All was not well on Wall St. last week. The week started off on a wrong footing as Best Buy, Circuit City, and FedEx all reported disappointing earnings. Since middle of the week the woes of two two small hedge funds at Bear Stearns that invests in subprime mortgages has grabbed headlines. In its wake, the news that Home Depot was buying back a staggering $22.5bn worth of its stock was relegated to the side line. The saga at Bear Stearns is still ongoing. This commentary based on a WSJ article was worth a read. The central issue, as WSJ pointed out, was that hedge funds are marking the value of their MBS (mortgage backed security) portfolios to “model” rather than to “market”. Consequently, these hedge funds have not reported losses despite the large drop in the subprime ABX indexes. However, now that Meryl Lynch is threatening to sell off the assets in those Bear Stearns hedge funds, there may be a whole-sale re-pricing waiting to happen.
The one other thing can trigger the hedge funds to “mark to market” a ratings change one of the agencies. That is precisely what’s coming. On Friday, both S&P and Fitch announced they may issue downgrades to certain CDOs (collateralized debt obligations).
So Monday will probably bring a fire storm, especially in the financials. After the 1.3% decline on Friday, the S&P 500 is sitting right below its (still rising) 50 DMA. However, a drop below the recent low of 1487 would establish a short term down trend that suggest a test of 1460, the February peak. We’re still a ways above the uptrend in the weekly chart so there is no reason to panic. From strictly an earnings point of view, there is obviously a slow-down as noted in the opening paragraph. But I believe the spinmeisters will succeed for at least one more quarter yet in convincing everyone a turn-around is right at the corner.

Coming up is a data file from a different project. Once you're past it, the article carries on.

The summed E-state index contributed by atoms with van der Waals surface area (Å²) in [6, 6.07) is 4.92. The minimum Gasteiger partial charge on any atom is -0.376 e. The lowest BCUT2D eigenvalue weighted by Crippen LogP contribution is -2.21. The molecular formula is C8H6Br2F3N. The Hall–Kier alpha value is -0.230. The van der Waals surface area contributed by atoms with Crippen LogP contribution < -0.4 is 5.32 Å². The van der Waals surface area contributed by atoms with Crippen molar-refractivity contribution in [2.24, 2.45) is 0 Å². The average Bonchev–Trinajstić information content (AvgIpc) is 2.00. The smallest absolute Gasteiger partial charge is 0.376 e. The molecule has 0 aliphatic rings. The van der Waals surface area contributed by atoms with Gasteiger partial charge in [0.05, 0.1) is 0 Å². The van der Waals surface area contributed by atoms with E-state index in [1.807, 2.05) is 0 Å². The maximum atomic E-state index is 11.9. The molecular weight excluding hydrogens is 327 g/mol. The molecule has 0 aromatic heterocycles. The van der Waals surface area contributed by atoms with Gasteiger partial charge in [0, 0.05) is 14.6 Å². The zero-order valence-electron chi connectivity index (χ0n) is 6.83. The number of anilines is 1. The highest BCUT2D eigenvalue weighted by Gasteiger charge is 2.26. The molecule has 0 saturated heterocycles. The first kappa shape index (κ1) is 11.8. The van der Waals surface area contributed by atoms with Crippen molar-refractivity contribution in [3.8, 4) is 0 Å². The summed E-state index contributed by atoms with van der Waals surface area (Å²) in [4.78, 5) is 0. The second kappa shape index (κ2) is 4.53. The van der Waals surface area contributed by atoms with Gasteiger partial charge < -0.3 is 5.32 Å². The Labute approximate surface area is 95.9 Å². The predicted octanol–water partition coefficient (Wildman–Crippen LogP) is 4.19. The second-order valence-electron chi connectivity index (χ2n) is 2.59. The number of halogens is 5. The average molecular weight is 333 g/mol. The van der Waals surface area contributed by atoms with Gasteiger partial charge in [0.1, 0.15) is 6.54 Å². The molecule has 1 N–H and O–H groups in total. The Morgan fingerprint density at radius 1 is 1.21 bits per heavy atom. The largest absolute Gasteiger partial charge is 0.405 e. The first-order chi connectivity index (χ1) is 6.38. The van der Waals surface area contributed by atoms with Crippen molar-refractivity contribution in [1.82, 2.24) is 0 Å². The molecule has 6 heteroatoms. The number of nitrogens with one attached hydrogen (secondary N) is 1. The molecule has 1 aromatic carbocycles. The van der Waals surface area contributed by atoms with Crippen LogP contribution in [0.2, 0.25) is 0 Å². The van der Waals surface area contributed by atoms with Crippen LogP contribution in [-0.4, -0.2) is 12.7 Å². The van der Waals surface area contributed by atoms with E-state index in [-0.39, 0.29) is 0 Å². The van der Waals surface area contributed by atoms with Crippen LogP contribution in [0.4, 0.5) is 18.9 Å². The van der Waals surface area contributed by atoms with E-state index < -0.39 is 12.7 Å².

There has been a very significant pick-up in volume in the Powershares inverse ETFs (such as SDS, the double short S&P ETF) since March and the trend has only accelerated. Some of it must be traders wanting more juice from the intraday moves, but I’ll also hazard a guess that there is a positive correlation to retail holdings (institutions are more likely to short directly or use futures to hedge). Whether that is enough support for this market I cannot tell. For now I’m still expecting some upside but with greater volatility. I’m not going to short this market until there is an established intermediate down trend over the intermediate term.